Today there are 738 million Europeans (500 million of them in the E.U.) and just under 1.2 billion Africans. In 2050, according to the latest U.N. projections, Europe’s population will have dipped to (an aging) 707 million, while Africa’s population will be 2.4 billion. By 2100, there will be 4.4 billion Africans – two of every five human beings overall — and Europe’s population will be just 646 million.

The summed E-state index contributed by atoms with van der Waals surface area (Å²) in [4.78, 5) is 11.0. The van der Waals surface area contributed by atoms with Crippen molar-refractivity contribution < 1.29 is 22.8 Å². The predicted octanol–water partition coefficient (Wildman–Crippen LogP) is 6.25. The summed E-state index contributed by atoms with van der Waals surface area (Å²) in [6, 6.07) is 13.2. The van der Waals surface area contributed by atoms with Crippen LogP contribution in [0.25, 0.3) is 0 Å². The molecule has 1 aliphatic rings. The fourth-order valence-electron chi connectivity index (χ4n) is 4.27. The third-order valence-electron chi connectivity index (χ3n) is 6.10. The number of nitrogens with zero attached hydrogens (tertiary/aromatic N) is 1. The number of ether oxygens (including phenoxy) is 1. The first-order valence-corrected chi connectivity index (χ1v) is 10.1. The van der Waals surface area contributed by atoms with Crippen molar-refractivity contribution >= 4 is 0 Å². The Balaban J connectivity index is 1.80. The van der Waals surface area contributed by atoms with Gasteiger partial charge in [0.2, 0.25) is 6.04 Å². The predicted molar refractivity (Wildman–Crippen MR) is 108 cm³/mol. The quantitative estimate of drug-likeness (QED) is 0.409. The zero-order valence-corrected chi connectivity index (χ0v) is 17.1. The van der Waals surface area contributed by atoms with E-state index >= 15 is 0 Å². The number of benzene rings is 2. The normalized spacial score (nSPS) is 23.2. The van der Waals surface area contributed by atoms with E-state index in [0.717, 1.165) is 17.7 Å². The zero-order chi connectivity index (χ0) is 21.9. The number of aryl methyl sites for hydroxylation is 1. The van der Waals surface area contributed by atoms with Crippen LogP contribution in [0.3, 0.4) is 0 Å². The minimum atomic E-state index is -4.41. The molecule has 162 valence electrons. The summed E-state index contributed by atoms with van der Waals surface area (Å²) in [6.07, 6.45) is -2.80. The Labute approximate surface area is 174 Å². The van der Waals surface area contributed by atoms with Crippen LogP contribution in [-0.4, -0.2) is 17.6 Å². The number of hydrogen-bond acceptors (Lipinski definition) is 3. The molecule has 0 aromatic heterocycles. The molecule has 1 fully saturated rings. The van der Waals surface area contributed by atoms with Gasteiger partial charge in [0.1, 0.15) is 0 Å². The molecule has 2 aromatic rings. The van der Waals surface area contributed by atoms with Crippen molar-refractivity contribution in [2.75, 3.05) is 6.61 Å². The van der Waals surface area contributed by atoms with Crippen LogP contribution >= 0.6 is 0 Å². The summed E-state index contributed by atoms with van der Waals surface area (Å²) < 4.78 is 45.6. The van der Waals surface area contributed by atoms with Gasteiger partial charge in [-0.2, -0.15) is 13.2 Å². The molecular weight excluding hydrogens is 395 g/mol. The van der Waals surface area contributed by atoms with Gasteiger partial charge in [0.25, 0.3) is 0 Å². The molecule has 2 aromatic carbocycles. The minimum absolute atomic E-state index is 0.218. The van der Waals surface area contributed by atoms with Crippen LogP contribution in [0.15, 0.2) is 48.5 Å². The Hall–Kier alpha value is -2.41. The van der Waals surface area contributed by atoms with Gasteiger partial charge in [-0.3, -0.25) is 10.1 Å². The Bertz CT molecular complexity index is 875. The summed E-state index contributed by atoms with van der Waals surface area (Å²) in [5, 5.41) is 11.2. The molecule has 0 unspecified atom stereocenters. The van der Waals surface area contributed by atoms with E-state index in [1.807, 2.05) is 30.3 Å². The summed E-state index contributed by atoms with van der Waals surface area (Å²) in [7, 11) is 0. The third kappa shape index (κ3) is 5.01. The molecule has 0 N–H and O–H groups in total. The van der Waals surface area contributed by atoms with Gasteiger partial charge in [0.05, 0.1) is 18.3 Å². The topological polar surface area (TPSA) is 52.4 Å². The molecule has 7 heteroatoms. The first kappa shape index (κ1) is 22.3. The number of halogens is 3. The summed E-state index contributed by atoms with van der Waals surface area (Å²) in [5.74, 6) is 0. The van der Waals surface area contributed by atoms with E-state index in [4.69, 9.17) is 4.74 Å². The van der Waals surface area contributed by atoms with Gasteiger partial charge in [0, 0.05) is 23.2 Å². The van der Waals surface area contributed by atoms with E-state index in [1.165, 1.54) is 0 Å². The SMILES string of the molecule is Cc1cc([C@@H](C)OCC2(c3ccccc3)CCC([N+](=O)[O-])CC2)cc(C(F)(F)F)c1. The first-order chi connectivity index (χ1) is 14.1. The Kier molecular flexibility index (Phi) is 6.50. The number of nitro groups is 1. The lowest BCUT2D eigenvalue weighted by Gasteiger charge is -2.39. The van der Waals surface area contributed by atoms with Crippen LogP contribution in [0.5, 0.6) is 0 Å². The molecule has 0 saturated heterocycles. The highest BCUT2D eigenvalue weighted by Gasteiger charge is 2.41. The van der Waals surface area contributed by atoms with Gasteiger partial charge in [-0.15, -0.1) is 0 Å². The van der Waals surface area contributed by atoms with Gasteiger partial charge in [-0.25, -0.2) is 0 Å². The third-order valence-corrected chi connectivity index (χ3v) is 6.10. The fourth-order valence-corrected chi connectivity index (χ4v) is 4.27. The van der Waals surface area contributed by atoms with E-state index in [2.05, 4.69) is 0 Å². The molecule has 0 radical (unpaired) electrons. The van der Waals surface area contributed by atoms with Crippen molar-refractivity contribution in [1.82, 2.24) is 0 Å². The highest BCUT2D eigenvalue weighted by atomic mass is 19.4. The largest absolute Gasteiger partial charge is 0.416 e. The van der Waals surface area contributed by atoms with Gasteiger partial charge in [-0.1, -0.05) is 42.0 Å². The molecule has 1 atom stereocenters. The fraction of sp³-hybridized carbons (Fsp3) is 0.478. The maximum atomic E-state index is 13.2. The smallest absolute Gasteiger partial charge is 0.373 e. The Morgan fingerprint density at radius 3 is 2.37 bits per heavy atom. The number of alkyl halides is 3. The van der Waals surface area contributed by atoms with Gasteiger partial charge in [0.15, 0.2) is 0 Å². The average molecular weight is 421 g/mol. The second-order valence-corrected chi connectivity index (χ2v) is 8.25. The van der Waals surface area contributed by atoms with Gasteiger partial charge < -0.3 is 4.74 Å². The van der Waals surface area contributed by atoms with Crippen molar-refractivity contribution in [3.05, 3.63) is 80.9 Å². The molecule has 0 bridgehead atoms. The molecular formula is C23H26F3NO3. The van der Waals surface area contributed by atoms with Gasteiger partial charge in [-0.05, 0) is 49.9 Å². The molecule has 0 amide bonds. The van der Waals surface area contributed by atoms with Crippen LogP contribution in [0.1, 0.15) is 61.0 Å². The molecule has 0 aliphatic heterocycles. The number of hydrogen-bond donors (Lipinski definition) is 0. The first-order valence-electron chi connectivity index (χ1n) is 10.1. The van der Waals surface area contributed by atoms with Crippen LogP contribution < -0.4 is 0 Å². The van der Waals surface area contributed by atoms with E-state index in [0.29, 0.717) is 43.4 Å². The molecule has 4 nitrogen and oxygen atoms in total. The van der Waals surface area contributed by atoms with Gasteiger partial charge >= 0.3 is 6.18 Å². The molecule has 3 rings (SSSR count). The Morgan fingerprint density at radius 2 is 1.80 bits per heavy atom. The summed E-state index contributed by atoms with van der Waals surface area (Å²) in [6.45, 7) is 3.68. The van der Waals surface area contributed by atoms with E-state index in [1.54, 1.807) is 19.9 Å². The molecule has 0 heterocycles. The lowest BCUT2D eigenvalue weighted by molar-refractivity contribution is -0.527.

If Africans were to migrate to Europe at the rate Mexicans have migrated to America since 1970, Millman notes, by 2050 a quarter of Europe’s population would be African-born. That probably won’t happen: The birthrate projections will be off, the migration patterns will be different, European countries will impose restrictions that actually succeed in keeping people out.
But something significant is going to happen. In some form, a Eurafrican future is on its way. And judging by the stumbling response to a few thousand migrants at Calais, Europe is deeply unprepared.